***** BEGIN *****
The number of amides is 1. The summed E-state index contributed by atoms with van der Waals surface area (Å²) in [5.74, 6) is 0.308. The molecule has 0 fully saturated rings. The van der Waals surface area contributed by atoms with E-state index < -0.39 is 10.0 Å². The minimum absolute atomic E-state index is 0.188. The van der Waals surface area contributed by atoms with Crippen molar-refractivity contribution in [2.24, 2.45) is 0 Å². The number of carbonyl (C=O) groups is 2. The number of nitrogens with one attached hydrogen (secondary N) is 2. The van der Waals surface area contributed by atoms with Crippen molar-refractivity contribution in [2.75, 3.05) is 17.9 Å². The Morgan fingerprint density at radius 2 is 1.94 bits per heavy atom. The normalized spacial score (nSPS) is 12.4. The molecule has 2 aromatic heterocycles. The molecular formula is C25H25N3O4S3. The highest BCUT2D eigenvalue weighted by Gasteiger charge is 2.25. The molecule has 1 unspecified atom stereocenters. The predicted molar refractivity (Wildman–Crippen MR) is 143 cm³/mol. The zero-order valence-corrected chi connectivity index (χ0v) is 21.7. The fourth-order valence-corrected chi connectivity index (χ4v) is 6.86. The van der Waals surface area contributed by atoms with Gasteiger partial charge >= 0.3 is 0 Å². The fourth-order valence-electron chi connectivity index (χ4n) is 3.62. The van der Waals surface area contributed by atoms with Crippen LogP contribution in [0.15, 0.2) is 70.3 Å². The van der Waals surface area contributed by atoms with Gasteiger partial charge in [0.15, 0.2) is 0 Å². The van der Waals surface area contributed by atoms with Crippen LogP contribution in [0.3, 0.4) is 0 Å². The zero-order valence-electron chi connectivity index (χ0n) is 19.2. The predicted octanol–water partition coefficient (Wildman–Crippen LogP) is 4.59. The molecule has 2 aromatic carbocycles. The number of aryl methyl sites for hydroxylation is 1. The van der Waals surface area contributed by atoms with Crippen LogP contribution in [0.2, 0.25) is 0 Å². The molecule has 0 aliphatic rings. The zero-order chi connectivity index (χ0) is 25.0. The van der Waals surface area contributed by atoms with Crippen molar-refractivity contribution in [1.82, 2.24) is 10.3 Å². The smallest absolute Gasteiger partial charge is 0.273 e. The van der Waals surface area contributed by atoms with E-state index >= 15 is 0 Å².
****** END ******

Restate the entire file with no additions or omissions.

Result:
The number of amides is 1. The summed E-state index contributed by atoms with van der Waals surface area (Å²) in [5.74, 6) is 0.308. The molecule has 0 fully saturated rings. The van der Waals surface area contributed by atoms with E-state index < -0.39 is 10.0 Å². The minimum absolute atomic E-state index is 0.188. The van der Waals surface area contributed by atoms with Crippen molar-refractivity contribution in [2.24, 2.45) is 0 Å². The number of carbonyl (C=O) groups is 2. The number of nitrogens with one attached hydrogen (secondary N) is 2. The van der Waals surface area contributed by atoms with Crippen molar-refractivity contribution in [2.75, 3.05) is 17.9 Å². The Morgan fingerprint density at radius 2 is 1.94 bits per heavy atom. The normalized spacial score (nSPS) is 12.4. The molecule has 2 aromatic heterocycles. The molecular formula is C25H25N3O4S3. The highest BCUT2D eigenvalue weighted by Gasteiger charge is 2.25. The molecule has 1 unspecified atom stereocenters. The predicted molar refractivity (Wildman–Crippen MR) is 143 cm³/mol. The zero-order valence-corrected chi connectivity index (χ0v) is 21.7. The fourth-order valence-corrected chi connectivity index (χ4v) is 6.86. The van der Waals surface area contributed by atoms with Gasteiger partial charge >= 0.3 is 0 Å². The fourth-order valence-electron chi connectivity index (χ4n) is 3.62. The van der Waals surface area contributed by atoms with Crippen LogP contribution in [0.15, 0.2) is 70.3 Å². The van der Waals surface area contributed by atoms with Gasteiger partial charge in [0.15, 0.2) is 0 Å². The van der Waals surface area contributed by atoms with Crippen LogP contribution in [0.3, 0.4) is 0 Å². The zero-order valence-electron chi connectivity index (χ0n) is 19.2. The predicted octanol–water partition coefficient (Wildman–Crippen LogP) is 4.59. The molecule has 2 aromatic carbocycles. The number of aryl methyl sites for hydroxylation is 1. The van der Waals surface area contributed by atoms with Crippen LogP contribution in [0.2, 0.25) is 0 Å². The molecule has 0 aliphatic rings. The zero-order chi connectivity index (χ0) is 25.0. The van der Waals surface area contributed by atoms with Crippen molar-refractivity contribution in [1.82, 2.24) is 10.3 Å². The smallest absolute Gasteiger partial charge is 0.273 e. The van der Waals surface area contributed by atoms with E-state index >= 15 is 0 Å².